Shining Example

Shining Example

Shining Example


Omi Woods Jewlrey


Cultural heritage and social responsibility are at the heart of Ashley Alexis McFarlane’s designs for Omi Woods jewellery

Like many members of the African diaspora, Toronto-born Ashley Alexis McFarlane could not be precisely sure where her ancestors were from before they came to Canada via Jamaica. It is a mystery that has led her to explore many different facets, aspects and symbols of African culture as a designer, since 2010 with clothing and since 2018 with the African-inspired fine jewellery she has created under the Omi Woods brand.

Describing her pieces as contemporary heirlooms that celebrate connections to Africa and its diaspora, Ashley uses jewellery to express her creativity and personality, but also to explore African history, encouraging customers to think about place, the past and possible futures. The jewellery is handmade in Toronto, using recycled fine metals and ethically sourced gold from Africa.

“There’s not a lot of fine jewellery made with a view to the African diaspora,” says Ashley. “A lot is costume jewellery, large and elaborate pieces made with mystery metals. My parents are from Jamaica. We don’t have many jewellery traditions in the Caribbean, but I have always been interested in African culture and tradition. Designing jewellery was a way to explore these different cultures that interested me and learn more about myself.”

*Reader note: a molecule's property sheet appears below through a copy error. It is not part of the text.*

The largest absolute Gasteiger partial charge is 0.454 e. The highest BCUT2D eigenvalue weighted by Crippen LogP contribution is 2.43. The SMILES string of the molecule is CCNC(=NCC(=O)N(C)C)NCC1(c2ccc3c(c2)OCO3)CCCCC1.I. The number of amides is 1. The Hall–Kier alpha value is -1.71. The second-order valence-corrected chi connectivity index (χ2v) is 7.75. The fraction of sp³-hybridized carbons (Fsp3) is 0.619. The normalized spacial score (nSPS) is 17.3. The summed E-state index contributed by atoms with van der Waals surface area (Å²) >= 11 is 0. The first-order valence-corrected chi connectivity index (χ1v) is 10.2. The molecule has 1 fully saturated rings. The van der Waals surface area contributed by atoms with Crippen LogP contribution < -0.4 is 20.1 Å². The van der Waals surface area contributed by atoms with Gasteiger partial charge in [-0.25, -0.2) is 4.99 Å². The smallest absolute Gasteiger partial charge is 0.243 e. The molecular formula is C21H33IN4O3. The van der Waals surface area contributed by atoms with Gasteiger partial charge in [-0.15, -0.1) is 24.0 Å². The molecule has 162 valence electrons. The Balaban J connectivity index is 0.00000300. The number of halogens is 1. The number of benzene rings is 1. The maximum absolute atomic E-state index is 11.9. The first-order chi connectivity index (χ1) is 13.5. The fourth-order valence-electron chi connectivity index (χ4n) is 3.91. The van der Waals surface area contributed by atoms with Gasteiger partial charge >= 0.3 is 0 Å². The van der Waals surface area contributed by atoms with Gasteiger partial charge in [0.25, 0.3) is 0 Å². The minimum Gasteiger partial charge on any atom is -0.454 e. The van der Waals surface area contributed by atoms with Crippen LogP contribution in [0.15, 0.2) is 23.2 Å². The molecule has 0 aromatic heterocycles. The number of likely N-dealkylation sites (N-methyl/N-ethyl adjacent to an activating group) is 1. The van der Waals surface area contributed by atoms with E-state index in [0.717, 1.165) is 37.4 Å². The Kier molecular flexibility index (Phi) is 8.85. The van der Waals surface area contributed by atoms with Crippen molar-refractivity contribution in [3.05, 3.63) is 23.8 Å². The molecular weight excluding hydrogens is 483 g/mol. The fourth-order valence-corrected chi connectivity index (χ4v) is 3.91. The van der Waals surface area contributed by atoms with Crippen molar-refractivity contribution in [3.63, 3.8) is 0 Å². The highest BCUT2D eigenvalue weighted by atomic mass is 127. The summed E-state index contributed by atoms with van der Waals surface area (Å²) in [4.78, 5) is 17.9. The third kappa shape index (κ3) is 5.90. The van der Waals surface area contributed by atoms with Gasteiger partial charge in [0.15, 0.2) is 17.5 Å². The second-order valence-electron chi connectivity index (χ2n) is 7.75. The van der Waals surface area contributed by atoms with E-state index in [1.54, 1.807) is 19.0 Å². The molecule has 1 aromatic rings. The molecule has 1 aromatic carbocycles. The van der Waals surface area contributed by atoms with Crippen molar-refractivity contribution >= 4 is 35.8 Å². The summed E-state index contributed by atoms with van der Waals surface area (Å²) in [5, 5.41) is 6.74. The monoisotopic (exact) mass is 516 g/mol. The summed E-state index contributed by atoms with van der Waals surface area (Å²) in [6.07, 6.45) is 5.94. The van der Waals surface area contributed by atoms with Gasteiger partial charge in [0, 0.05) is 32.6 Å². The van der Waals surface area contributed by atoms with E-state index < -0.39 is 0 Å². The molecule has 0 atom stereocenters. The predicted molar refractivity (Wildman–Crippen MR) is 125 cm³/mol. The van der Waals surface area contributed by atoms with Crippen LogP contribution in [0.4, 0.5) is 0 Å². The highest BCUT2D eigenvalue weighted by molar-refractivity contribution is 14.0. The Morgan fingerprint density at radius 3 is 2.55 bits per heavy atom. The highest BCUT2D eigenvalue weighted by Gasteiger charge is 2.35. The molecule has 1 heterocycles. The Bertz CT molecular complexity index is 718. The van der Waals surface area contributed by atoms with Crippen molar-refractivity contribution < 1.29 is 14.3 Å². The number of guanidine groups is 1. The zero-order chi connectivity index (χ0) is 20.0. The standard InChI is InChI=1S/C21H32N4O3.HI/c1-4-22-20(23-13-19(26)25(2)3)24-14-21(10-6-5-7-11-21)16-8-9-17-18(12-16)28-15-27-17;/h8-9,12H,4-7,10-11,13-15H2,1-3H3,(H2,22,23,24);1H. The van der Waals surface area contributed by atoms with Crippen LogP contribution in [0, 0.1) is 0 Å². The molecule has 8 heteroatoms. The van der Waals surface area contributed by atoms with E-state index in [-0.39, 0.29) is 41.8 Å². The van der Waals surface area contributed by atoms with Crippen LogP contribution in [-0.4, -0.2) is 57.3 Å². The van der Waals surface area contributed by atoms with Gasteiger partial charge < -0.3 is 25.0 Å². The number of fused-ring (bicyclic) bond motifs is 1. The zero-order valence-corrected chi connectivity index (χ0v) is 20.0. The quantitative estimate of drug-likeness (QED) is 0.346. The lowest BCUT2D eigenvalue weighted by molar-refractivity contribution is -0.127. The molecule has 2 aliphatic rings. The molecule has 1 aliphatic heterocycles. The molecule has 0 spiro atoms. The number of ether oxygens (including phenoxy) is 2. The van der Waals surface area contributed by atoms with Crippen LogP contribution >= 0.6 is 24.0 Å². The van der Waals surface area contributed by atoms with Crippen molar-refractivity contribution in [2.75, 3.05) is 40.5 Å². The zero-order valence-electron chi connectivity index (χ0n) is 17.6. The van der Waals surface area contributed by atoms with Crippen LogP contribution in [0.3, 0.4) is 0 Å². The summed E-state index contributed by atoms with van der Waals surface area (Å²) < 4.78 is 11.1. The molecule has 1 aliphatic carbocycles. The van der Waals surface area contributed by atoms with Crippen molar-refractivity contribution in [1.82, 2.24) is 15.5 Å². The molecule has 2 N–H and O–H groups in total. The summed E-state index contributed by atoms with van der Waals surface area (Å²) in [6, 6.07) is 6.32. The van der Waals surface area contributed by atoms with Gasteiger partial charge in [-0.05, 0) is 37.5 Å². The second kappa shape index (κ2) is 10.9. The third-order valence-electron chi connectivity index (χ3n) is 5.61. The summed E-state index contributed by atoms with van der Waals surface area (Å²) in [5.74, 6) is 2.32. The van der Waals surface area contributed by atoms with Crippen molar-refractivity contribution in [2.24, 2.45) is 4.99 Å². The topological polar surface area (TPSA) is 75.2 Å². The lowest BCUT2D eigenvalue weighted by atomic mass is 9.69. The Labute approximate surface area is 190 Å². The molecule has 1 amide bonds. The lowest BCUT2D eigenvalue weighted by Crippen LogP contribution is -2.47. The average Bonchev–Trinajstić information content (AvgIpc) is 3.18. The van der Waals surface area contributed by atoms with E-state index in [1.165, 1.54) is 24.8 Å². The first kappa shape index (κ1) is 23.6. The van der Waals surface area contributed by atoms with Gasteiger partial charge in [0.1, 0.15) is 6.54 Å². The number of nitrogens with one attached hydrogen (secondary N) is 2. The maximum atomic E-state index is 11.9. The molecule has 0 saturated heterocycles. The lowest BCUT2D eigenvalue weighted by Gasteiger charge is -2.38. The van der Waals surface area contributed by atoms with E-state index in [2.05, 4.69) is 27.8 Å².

Like Ashley, the highly skilled Omi Woods artisans come from diverse backgrounds, with ancestries that stretch from the Middle East, Africa, Asia, South America and Eastern Europe – places where jewellery techniques have been long established and handed down through generations, reaching to descendants in Canada. “The craftspeople who make our jewellery are all local and many families have been in the industry for generations,” says Ashley. “Most major cities have a jewellery-making community. People know each other, so it’s a small and interconnected group.” Ashley has discovered that many jewellery-making techniques and styles still used today originally came from Africa, as that is where the earliest jewellery traditions can be found, including granulation and casting techniques.

“Our own pieces have a vintage look combined with contemporary minimalism that makes them perfect as elevated everyday wear,” she says. Some of the most popular pieces include gold necklaces featuring coins, symbols of West and East Africa, the Caribbean and African America, and items from nature such as tropical flowers and cowrie shells. The collection, which also includes bangles, earrings and rings, can be explored geographically, through items related to North Africa, for example, or thematically, as with pieces that incorporate the Adinkra symbols of the Asante.